When it comes to sleeping better, and decreasing stress, there are fewer easier things to do than show some gratitude. Here’s more on the power of gratitude for improving athletic performance.
Whether you want to improve performance in the weight room, in the pool, or on the field, we tend to talk about periodization, the importance of nutrition, and making sure that we are getting lots of sleep to recover like the champs we wanna become.
And these things are massively important.
But one thing that doesn’t get a whole lot of attention along the way is the simple power of gratitude.
Yup, the simple, painless act of expressing thanks for the good stuff in our lives.
After all, if you want to sleep better, decrease stress, and live a generally more pleasant life than gratitude is your ticket to Pleasuretown.
Here are a few reasons why athletes should practice gratitude regularly.
Improved life satisfaction and self-esteem.
Feeling better about your life as a whole seems like a pretty rad benefit, doesn’t it?
A recent study found that athletes who expressed higher levels of gratitude also showed increased levels of overall life satisfaction. Another study, with more athletes, showed that participants who exhibited higher amounts of gratitude increased their self-esteem.
You can almost forget everything else on this list—these two benefits alone are easily worth spending a handful of minutes writing out what you are grateful for in your training journal.
You will sleep better.
For me, sleep before a big race or competition was always an issue. Part of it was nerves for the race, yes, but it was also because of the pressure I was putting on myself.
I can’t count how many times I would in bed, physically tired, but simply couldn’t stop my brain from going over all the workouts I had done, whether I had eaten well enough, and anything other hundred little things I could have done differently during my preparation.
As a result, I’d wake up the next day running on fumes, with a couple of fragmented and spazzy hours of sleep under my belt.
A gratitude list will help you take those nerves and put them in time-out. Writing out a gratitude list before bed—and this doesn’t have to be limited to the night before a big event—will help quiet your brain so that you can get some much needed and deserved shut eye.
This little strategy is supported by research, which found that when students took 15-minutes before bed to put pen to paper they not only worried less before bed (aka day-dreaming relentlessly of the worst possible outcome at tomorrow’s competition), but they also slept longer and more deeply.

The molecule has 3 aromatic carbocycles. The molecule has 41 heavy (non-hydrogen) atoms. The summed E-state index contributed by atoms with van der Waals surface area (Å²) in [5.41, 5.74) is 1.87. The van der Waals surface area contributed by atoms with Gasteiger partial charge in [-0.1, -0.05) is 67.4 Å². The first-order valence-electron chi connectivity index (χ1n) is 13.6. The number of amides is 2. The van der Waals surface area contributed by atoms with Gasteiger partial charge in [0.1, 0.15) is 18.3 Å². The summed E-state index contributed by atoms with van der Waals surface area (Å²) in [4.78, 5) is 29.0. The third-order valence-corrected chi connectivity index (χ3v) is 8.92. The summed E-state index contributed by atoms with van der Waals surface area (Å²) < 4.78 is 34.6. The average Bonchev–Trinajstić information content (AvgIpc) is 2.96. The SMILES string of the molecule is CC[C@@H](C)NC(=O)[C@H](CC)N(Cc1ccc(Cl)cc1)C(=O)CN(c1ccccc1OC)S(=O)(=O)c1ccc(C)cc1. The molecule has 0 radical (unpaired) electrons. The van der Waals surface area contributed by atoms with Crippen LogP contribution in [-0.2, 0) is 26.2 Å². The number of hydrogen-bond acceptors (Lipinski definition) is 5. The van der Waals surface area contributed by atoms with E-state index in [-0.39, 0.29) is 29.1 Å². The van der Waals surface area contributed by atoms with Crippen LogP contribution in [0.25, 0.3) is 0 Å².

Gratitude reminds you that sport is a gift.
All too often we get caught up thinking about how we have to do something…
I have to go to workout. I have to eat this healthy meal after practice. I have to lay down and rest between sessions.
Yes, it’s hard, yes, it’s taxing, and yes, there are always going to be moments where you look in the mirror and experience doubt.
At the end of the day, though, you are getting to do something awesome that you also happen to love.
Keeping a little list of things you are thankful will remind you of this. Gratitude helps nudge your way of thinking from “I have to” into something that sounds more like, “I get to.”
It will help you frame setbacks in the grand scheme of things.
As athletes we all experience the tumultuous lows. Maybe it’s because we got cut from a team, we got injured a week before the biggest game of our life, or we got soundly and completely crushed when we expected a big W.
Whatever the case, those moments are precisely when we need to be able to step back and take a breath. After all, it’s easy to feel grateful for stuff when things are going our way. When our career and events are unfolding the way we planned we are happy, smiley, and love everyone around us. Getting motivated to workout and hit the gym is easy.
But when things take a turn to Crappyville, we start to feel like maybe the world is out to get us. Like things aren’t fair. Like we don’t deserve what is coming to us. And maybe that’s true.
But overreacting to setbacks won’t help you get back on track to where you are trying to go. A gratitude list will help you better swallow that setback with some perspective so that you can get back on track more quickly.
When it comes to giving our lives and our performance in the gym a boost starting the practice of gratitude is as easy as it gets.
The good news is that you can use it as needed, either nightly (in your workout log, for instance), or on a sheet of loose leaf, or in the notepad app on your smartphone–the research consistently showed that the format didn’t matter, it was getting it down that made a difference.
Want to further level up your athletic performance?
I’ve written up some pretty in-depth guides for athletes in other areas as well.
Check ‘em out below:
Visualization for Athletes: How to Crush the Competition and Your Workouts. You are already using this mental training skill–here’s how to use it for your benefit.
How to Be a Mentally Tough Athlete. Mental toughness is one of the dominant characteristics of top athletes. Here’s your guide to becoming mentally tougher so that you can crush the competition and your practices.
How to Go Rambo on Your Workout Goals. Ready to unload some heavy metal jacket on your goals in the gym? Here’s what ya need to know.